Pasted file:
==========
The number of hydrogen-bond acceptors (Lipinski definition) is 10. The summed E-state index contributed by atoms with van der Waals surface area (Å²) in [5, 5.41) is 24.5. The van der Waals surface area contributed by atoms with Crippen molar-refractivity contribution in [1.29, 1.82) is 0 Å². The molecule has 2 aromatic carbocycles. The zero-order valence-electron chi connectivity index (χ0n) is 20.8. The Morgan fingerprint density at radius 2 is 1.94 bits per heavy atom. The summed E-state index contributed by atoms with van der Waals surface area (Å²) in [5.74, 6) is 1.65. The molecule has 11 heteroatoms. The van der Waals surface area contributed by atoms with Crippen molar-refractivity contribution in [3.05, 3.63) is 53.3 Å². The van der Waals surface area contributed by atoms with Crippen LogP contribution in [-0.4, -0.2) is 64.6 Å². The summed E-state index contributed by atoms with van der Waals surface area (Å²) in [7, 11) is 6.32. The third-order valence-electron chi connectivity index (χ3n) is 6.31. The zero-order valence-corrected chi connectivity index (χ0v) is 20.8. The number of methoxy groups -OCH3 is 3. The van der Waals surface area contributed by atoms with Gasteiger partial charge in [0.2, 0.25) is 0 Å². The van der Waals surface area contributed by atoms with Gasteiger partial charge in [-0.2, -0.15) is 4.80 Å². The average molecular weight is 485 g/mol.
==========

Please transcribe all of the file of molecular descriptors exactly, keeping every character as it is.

The number of hydrogen-bond acceptors (Lipinski definition) is 10. The summed E-state index contributed by atoms with van der Waals surface area (Å²) in [5, 5.41) is 24.5. The van der Waals surface area contributed by atoms with Crippen molar-refractivity contribution in [1.29, 1.82) is 0 Å². The molecule has 2 aromatic carbocycles. The zero-order valence-electron chi connectivity index (χ0n) is 20.8. The Morgan fingerprint density at radius 2 is 1.94 bits per heavy atom. The summed E-state index contributed by atoms with van der Waals surface area (Å²) in [5.74, 6) is 1.65. The molecule has 11 heteroatoms. The van der Waals surface area contributed by atoms with Crippen molar-refractivity contribution in [3.05, 3.63) is 53.3 Å². The van der Waals surface area contributed by atoms with Crippen LogP contribution in [-0.4, -0.2) is 64.6 Å². The summed E-state index contributed by atoms with van der Waals surface area (Å²) in [7, 11) is 6.32. The third-order valence-electron chi connectivity index (χ3n) is 6.31. The zero-order valence-corrected chi connectivity index (χ0v) is 20.8. The number of methoxy groups -OCH3 is 3. The van der Waals surface area contributed by atoms with Gasteiger partial charge in [0.2, 0.25) is 0 Å². The van der Waals surface area contributed by atoms with Gasteiger partial charge in [-0.2, -0.15) is 4.80 Å². The average molecular weight is 485 g/mol.